"Poop!"
"Meow?"
"Poop!"
"Mrrow!"
"Poop!"
"Mmruw?"
"Poop!"
"Mow?"
On and on pretty endlessly. I only really want to document it in case anyone tries to attribute any sort of decorum or fussy propriety to me. I'm a kites-with-pictures-of-my-goats-with-wings-on-them, chocolate-cake-smeared-on-one-cheek kind of gal.
Just sayin'.
Not that it's ever likely to be an issue.
But I'll be watching, so you better not do anything too toward in my name out there.

Veronica originally got the nickname 'Poop' because I thought her coloration is reminiscent of bird poop. I'm also a fan of Winnie the Pooh, and therefore I'm perfectly happy with silly, somewhat inappropriate cutesy names for things. I know, I know, blame the innocent Pooh for my weirdness--how gauche. But there you have it.

Anyway, the Poop is spoiled rotten. She gets away with all kinds of stuff.

video
Brian is so sweet and patient.
Plus, he's a total attention hog, so as long as he's getting his pets, he doesn't care.

Monday, December 06, 2010

Yay Beach Trip

We went to the coast yesterday.  It's been a long time--too long.  I've missed the salt-damp air that soothed my skin (local desert winds have sucked the moisture out of everything.)  Seeing the gentle curvature of the earth from a high clifftop as I scan the blue horizon in a sweeping glance at an ocean view so broad you can't see from one edge to the other all at once.  Marveling at the power of a sea lion as he leapt from the water onto a rock six feet out of the water.  Creamy clam chowder with little puddles of butter swimming on top and home-baked bread.  The thrill of not-quite-surprise as a wave surges into a narrow channel and then drills water up through a spout hole where it shatters into a glassy rainbow.  Dancing on ice cold sand and barnacle rocks in tender feet while the waves tickle up the shoreline pushing foam over my toes.

My DH and I fantasized about making a life at the coast.  Spending the day there made me feel young again as I relived a thousand memories, and at the same time I saw so many things through new eyes as our guest saw the ocean up close for the first time in his life--recanting old rules and warning about the dangers of our wild coast reminded me that I've learned a thing or two over the years about the melding place of land and sea.

I miss sailing too.  

Spending a day at the coast is always wonderful.  Spending it with family and friends--yeah.  It was a really good day.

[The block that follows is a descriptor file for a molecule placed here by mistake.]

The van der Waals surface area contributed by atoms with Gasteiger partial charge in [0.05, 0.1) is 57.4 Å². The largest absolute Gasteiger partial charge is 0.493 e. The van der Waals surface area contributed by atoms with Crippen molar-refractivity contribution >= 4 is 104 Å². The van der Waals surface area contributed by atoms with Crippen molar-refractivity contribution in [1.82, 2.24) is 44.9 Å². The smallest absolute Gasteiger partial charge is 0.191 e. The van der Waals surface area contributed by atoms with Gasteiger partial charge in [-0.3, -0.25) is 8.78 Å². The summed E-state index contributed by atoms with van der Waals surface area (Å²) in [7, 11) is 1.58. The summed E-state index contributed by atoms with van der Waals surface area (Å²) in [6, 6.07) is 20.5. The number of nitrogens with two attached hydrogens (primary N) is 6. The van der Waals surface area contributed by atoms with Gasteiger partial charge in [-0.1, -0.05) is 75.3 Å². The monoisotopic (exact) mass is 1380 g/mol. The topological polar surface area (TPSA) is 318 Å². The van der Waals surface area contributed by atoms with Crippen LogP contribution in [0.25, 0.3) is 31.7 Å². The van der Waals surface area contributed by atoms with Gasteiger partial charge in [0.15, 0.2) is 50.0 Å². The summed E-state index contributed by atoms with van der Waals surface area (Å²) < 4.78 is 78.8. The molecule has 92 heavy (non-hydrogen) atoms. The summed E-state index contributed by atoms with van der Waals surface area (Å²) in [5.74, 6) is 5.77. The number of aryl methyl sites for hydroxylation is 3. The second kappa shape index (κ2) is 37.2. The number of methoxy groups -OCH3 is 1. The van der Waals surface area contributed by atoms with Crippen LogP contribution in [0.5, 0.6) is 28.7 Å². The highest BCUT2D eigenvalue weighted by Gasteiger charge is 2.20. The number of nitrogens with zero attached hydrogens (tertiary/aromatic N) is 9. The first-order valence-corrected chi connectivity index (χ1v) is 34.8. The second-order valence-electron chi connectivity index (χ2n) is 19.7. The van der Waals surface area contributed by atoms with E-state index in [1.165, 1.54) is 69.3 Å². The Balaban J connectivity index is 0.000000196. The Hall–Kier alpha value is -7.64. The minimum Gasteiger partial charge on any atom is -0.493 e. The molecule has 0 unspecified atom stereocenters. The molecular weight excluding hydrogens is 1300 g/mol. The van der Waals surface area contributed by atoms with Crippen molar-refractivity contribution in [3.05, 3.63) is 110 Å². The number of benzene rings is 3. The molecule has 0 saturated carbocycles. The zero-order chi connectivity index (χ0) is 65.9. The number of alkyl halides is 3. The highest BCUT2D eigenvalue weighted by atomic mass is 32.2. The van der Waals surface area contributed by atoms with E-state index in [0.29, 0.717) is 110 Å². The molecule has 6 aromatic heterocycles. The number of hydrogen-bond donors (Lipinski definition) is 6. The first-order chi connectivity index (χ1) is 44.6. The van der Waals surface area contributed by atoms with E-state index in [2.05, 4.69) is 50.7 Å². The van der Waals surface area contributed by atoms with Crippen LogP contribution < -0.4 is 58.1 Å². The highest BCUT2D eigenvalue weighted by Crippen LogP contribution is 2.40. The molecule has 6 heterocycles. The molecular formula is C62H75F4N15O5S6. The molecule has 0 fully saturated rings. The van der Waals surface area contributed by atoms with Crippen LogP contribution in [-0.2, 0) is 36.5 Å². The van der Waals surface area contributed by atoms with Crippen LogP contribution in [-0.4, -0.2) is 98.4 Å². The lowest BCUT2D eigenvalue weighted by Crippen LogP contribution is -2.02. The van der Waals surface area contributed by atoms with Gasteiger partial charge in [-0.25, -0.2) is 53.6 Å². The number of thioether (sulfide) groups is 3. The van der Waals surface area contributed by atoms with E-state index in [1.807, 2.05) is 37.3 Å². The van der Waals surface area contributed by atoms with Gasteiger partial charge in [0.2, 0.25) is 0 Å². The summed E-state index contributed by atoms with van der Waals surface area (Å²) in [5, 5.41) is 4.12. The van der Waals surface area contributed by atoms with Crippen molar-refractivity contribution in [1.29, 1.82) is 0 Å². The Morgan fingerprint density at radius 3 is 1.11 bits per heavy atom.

Yay Beach Trip

We went to the coast yesterday.  It's been a long time--too long.  I've missed the salt-damp air that soothed my skin (local desert winds have sucked the moisture out of everything.)  Seeing the gentle curvature of the earth from a high clifftop as I scan the blue horizon in a sweeping glance at an ocean view so broad you can't see from one edge to the other all at once.  Marveling at the power of a sea lion as he leapt from the water onto a rock six feet out of the water.  Creamy clam chowder with little puddles of butter swimming on top and home-baked bread.  The thrill of not-quite-surprise as a wave surges into a narrow channel and then drills water up through a spout hole where it shatters into a glassy rainbow.

Wednesday, December 01, 2010

The Muddle in the Middle

I didn't make either of my Nano goals this year, but I had a great time, and I've reached the muddle in the middle of a new novel with all new characters.  It's a lot of fun.

The muddle in the middle reminds me a lot of the middle game in chess.  Surviving the middle game is a huge hurdle when you're learning to play chess.  Thriving in the middle game separates the accidental winners and losers from chess masters, who exploit the chaos as much as possible.

I think writing through the muddle in the middle is really similar.  At some point surviving it (rather than taking weird plot turns or losing characterization/plot in a weak and complicated mangle of words) becomes thriving becomes mastering that muddle and turning it to your advantage.  I don't feel like I'm really thriving there yet, but this time around I feel like I can see more clearly than I ever have before.  It still feels complicated, but my characters and the plot haven't gotten lost.

Nothing to do but plunge onward and see what happens next!